Napalm became a symbol of the Vietnam War
When used as a part of an incendiary weapon, napalm can cause severe burns (ranging from superficial to subdermal) to the skin and body, asphyxiation, unconsciousness, and death. In this implementation, explosions can create an atmosphere of greater than 20% carbon monoxide and firestorms with self-perpetuating windstorms of up to 70 mph.
Napalm is suitable for use against dug-in enemy personnel. The burning incendiary composition flows into foxholes, trenches and bunkers, and drainage and irrigation ditches and other improvised troop shelters. People even in undamaged shelters can be killed by hyperthermia/heat stroke, radiant heat, dehydration, suffocation, smoke exposition, or carbon monoxide poisoning.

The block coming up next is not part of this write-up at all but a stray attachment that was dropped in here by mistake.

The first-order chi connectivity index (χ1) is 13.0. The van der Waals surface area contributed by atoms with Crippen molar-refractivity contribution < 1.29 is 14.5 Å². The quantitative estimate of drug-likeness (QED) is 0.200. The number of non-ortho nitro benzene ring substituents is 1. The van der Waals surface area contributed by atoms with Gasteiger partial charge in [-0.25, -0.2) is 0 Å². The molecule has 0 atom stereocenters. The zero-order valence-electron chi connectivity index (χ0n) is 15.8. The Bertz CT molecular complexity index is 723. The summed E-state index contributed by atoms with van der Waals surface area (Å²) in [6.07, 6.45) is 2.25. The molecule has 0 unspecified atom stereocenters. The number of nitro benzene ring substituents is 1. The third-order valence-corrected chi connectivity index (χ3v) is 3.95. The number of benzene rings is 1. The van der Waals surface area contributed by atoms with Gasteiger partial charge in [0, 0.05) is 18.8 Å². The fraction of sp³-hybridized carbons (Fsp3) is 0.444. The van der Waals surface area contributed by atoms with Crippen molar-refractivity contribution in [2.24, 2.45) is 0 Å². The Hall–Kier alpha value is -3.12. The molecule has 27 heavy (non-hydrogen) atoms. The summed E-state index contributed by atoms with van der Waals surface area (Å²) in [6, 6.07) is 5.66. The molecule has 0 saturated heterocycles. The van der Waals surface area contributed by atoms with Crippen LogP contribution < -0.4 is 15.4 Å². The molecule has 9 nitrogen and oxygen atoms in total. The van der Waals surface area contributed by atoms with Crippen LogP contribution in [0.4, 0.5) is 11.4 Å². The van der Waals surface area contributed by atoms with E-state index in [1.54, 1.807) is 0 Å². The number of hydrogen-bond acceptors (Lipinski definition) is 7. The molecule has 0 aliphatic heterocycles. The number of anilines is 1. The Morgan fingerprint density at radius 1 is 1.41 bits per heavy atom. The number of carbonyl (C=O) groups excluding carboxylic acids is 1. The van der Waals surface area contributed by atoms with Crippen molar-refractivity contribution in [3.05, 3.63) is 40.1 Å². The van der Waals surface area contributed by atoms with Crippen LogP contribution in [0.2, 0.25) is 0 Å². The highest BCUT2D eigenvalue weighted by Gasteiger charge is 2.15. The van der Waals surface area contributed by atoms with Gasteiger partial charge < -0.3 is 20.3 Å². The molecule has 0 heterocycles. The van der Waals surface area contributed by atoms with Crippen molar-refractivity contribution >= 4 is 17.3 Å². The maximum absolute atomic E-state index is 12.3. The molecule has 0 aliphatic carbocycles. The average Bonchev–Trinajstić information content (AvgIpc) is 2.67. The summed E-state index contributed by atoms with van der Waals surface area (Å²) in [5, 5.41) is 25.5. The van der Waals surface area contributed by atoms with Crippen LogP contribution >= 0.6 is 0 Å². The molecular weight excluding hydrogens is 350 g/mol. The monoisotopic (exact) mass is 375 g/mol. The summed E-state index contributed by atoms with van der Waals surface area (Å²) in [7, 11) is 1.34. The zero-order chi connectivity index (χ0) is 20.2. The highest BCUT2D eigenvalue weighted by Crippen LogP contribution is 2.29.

"Napalm is the most terrible pain you can imagine," said Kim Phúc, a napalm bombing survivor known from a famous Vietnam War photograph. "Water boils at 100 degrees Celsius. Napalm generates temperatures of 800 to 1,200 degrees Celsius."
Phúc sustained third-degree burns to half her body and was not expected to live after the attack by South Vietnamese aircraft. But thanks to assistance from South Vietnamese photographer Nick Ut and American doctors she survived a 14-month hospital stay and 17 operations. Subsequently, after the Communist take-over she was used as a propaganda tool by the Vietnamese Government.